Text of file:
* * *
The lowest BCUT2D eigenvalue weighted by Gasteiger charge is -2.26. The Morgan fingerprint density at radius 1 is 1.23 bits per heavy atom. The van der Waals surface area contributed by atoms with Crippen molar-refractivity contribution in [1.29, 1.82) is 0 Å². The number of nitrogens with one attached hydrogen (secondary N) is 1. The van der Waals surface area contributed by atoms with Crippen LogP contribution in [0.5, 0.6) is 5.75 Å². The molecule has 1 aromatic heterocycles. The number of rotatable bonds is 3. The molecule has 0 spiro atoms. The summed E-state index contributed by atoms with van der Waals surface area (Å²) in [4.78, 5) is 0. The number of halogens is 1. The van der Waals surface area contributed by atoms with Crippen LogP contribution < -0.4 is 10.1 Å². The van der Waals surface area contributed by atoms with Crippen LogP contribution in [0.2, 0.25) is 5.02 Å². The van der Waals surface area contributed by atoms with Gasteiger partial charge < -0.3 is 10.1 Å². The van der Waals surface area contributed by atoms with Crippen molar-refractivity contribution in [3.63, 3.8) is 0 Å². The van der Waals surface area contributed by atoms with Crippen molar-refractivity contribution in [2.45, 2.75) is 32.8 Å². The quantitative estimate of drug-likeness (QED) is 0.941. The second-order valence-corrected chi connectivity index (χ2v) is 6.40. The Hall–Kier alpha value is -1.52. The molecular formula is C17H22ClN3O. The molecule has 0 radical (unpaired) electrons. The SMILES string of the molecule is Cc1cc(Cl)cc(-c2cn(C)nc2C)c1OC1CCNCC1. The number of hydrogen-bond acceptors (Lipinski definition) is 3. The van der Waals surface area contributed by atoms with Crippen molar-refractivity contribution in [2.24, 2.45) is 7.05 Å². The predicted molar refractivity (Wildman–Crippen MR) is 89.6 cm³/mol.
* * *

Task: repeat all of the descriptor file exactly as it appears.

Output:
The lowest BCUT2D eigenvalue weighted by Gasteiger charge is -2.26. The Morgan fingerprint density at radius 1 is 1.23 bits per heavy atom. The van der Waals surface area contributed by atoms with Crippen molar-refractivity contribution in [1.29, 1.82) is 0 Å². The number of nitrogens with one attached hydrogen (secondary N) is 1. The van der Waals surface area contributed by atoms with Crippen LogP contribution in [0.5, 0.6) is 5.75 Å². The molecule has 1 aromatic heterocycles. The number of rotatable bonds is 3. The molecule has 0 spiro atoms. The summed E-state index contributed by atoms with van der Waals surface area (Å²) in [4.78, 5) is 0. The number of halogens is 1. The van der Waals surface area contributed by atoms with Crippen LogP contribution < -0.4 is 10.1 Å². The van der Waals surface area contributed by atoms with Crippen LogP contribution in [0.2, 0.25) is 5.02 Å². The van der Waals surface area contributed by atoms with Gasteiger partial charge < -0.3 is 10.1 Å². The van der Waals surface area contributed by atoms with Crippen molar-refractivity contribution in [3.63, 3.8) is 0 Å². The van der Waals surface area contributed by atoms with Crippen molar-refractivity contribution in [2.45, 2.75) is 32.8 Å². The quantitative estimate of drug-likeness (QED) is 0.941. The second-order valence-corrected chi connectivity index (χ2v) is 6.40. The Hall–Kier alpha value is -1.52. The molecular formula is C17H22ClN3O. The molecule has 0 radical (unpaired) electrons. The SMILES string of the molecule is Cc1cc(Cl)cc(-c2cn(C)nc2C)c1OC1CCNCC1. The number of hydrogen-bond acceptors (Lipinski definition) is 3. The van der Waals surface area contributed by atoms with Crippen molar-refractivity contribution in [2.24, 2.45) is 7.05 Å². The predicted molar refractivity (Wildman–Crippen MR) is 89.6 cm³/mol.